Navigating Financial Uncertainty During a Divorce

Divorce can be pricey. Divorce can wreak havoc on finances. Sometimes things get really rough for people post divorce (though it isn't always the case- sometimes after divorce things really improve for people financially). Regardless of that, its a time of upheaval and its very important to make the right decisions financially when going through divorce. Here's some tips from a reader on how to navigate this difficult financial situation.

Unfortunately, 50% of all marriages in the United States end in a divorce. Although this number is devastating and heartbreaking, it is the reality that we live in. With this in mind, it’s important that families suffering from a divorce have the resources they need to navigate the emotional and financial burden of this decision. In this article, we will share five ways that families can navigate the financial uncertainty of a divorce.

1. Work With the Right Lawyer

Divorce lawyers can be extremely expensive. With the time that must be spent navigating the nuances of a separation, you can rack up an expensive attorney bill fairly quickly. When you choose the right lawyer, they will understand the financial and emotional stress that individuals are facing during this season of their life. The attorneys at Manassa Law are equipped to care for clients in order to help keep the situation as smooth as possible.

2. Plan Ahead

As you begin to file for a divorce, make a financial plan for the next two years. What financial responsibility do you owe to your partner? What do you have budgeted to spend on an attorney? By planning ahead, you will be prepared to handle the ins and outs of your expenditures. If you need temporary assistance in order to complete this process, there are short-term loans available to be used as you wait for an anticipated paycheck. Since this process is expensive, determine the areas that you can cut back on for the upcoming months until the legal proceedings are finished.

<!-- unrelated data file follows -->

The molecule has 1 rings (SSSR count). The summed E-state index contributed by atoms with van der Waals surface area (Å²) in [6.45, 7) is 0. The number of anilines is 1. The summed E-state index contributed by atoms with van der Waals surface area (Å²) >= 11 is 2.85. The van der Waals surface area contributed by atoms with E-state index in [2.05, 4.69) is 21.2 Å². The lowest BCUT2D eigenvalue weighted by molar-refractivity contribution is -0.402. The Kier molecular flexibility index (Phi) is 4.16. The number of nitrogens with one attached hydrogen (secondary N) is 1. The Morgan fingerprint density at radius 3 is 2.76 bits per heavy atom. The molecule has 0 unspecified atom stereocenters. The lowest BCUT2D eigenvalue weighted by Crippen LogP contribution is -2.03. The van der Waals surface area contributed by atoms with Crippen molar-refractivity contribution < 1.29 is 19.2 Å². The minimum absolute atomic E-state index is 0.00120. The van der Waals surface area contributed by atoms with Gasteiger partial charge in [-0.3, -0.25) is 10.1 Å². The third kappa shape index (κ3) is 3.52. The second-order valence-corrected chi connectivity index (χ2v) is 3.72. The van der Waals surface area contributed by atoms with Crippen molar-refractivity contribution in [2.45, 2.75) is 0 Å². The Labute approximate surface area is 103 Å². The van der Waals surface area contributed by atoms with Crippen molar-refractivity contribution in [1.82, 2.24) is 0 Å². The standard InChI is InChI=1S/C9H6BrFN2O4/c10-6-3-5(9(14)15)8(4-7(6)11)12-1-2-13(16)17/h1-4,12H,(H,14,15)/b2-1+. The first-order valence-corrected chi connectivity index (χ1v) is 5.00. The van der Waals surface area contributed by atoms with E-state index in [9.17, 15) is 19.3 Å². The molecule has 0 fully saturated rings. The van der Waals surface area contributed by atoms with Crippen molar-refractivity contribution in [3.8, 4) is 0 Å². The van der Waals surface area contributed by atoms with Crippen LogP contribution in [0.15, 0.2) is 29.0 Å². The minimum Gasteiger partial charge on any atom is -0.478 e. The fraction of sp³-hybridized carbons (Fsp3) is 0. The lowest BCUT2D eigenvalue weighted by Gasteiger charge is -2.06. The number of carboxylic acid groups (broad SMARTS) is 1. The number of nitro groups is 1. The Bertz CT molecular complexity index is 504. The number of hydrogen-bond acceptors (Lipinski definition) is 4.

3. Separate Income and Expenses

As soon as you and your spouse decide to separate, create two different bank accounts. When your income and expenses are being handled separately, you will have less conflict involving the daily changes in your financial statements. As you work with your attorney, find a fair way to manage shared debt, upcoming expenses, and large assets. Although you may no longer get along well with your partner, you must come to a mutual expectation that you will both make the fair choice in financial decisions. If you leave joint credit accounts open for too long, you will likely get into additional conflicts.

4. Make All of Your Decisions Upfront

Divorces can be messy. Even if the two parties remain civil, there are many tense subjects that could easily confuse a situation. To avoid expensive endeavors and stressful situations in the future, make all decisions upfront. In the initial portion of the process, make decisions regarding health coverage, power of attorney, life insurance, and your will. Without these decisions being made, you can suffer greatly if an emergency situation occurs.


Not only do divorces cause negative emotions and difficult conversations, they can be extremely complicated from a financial standpoint. When two people cannot agree on financial matters, it can be hard to find a common round and maintain a solid relationship. Before the heart of the proceedings begin, make a decision to budget well and manage your finances so that you will be prepared well for your future.

Penniless Parenting

Mommy, wife, writer, baker, chef, crafter, sewer, teacher, babysitter, cleaning lady, penny pincher, frugal gal

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